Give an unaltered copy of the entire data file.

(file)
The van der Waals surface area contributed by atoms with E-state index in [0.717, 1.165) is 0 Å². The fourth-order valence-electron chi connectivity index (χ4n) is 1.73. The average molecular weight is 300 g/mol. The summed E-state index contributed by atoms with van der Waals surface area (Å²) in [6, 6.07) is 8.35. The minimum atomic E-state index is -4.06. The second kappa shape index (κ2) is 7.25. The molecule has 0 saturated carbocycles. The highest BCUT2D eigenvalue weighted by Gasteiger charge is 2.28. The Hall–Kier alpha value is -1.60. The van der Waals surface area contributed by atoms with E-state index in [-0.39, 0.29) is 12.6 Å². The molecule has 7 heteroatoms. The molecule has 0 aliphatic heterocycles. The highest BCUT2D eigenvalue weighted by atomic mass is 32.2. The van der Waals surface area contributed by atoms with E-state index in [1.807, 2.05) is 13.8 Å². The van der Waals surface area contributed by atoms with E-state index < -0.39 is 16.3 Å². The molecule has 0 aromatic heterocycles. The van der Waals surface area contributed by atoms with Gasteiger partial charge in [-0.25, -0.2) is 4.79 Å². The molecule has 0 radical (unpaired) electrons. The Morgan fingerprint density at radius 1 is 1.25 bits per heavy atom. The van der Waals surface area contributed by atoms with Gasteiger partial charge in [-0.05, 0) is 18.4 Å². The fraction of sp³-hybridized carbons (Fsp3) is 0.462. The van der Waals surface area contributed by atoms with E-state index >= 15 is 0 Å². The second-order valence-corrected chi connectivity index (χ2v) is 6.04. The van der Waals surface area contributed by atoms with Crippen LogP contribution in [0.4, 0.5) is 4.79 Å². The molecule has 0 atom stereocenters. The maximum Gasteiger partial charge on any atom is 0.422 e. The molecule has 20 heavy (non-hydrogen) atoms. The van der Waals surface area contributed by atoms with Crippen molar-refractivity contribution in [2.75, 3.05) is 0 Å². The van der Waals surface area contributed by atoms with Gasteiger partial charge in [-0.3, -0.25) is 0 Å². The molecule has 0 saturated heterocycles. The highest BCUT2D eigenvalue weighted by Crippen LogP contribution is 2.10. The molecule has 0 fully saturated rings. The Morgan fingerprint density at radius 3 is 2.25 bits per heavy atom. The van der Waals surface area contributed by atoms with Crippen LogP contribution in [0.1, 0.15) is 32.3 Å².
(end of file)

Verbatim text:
The van der Waals surface area contributed by atoms with E-state index in [0.717, 1.165) is 0 Å². The fourth-order valence-electron chi connectivity index (χ4n) is 1.73. The average molecular weight is 300 g/mol. The summed E-state index contributed by atoms with van der Waals surface area (Å²) in [6, 6.07) is 8.35. The minimum atomic E-state index is -4.06. The second kappa shape index (κ2) is 7.25. The molecule has 0 saturated carbocycles. The highest BCUT2D eigenvalue weighted by Gasteiger charge is 2.28. The Hall–Kier alpha value is -1.60. The van der Waals surface area contributed by atoms with E-state index in [-0.39, 0.29) is 12.6 Å². The molecule has 7 heteroatoms. The molecule has 0 aliphatic heterocycles. The highest BCUT2D eigenvalue weighted by atomic mass is 32.2. The van der Waals surface area contributed by atoms with E-state index in [1.807, 2.05) is 13.8 Å². The van der Waals surface area contributed by atoms with E-state index < -0.39 is 16.3 Å². The molecule has 0 aromatic heterocycles. The van der Waals surface area contributed by atoms with Gasteiger partial charge in [-0.25, -0.2) is 4.79 Å². The molecule has 0 radical (unpaired) electrons. The Morgan fingerprint density at radius 1 is 1.25 bits per heavy atom. The van der Waals surface area contributed by atoms with Gasteiger partial charge in [-0.05, 0) is 18.4 Å². The fraction of sp³-hybridized carbons (Fsp3) is 0.462. The van der Waals surface area contributed by atoms with E-state index >= 15 is 0 Å². The second-order valence-corrected chi connectivity index (χ2v) is 6.04. The van der Waals surface area contributed by atoms with Crippen LogP contribution in [0.4, 0.5) is 4.79 Å². The molecule has 0 atom stereocenters. The maximum Gasteiger partial charge on any atom is 0.422 e. The molecule has 20 heavy (non-hydrogen) atoms. The van der Waals surface area contributed by atoms with Crippen molar-refractivity contribution in [2.75, 3.05) is 0 Å². The van der Waals surface area contributed by atoms with Gasteiger partial charge in [-0.3, -0.25) is 0 Å². The molecule has 0 saturated heterocycles. The highest BCUT2D eigenvalue weighted by Crippen LogP contribution is 2.10. The molecule has 0 fully saturated rings. The Morgan fingerprint density at radius 3 is 2.25 bits per heavy atom. The van der Waals surface area contributed by atoms with Crippen LogP contribution in [0.1, 0.15) is 32.3 Å².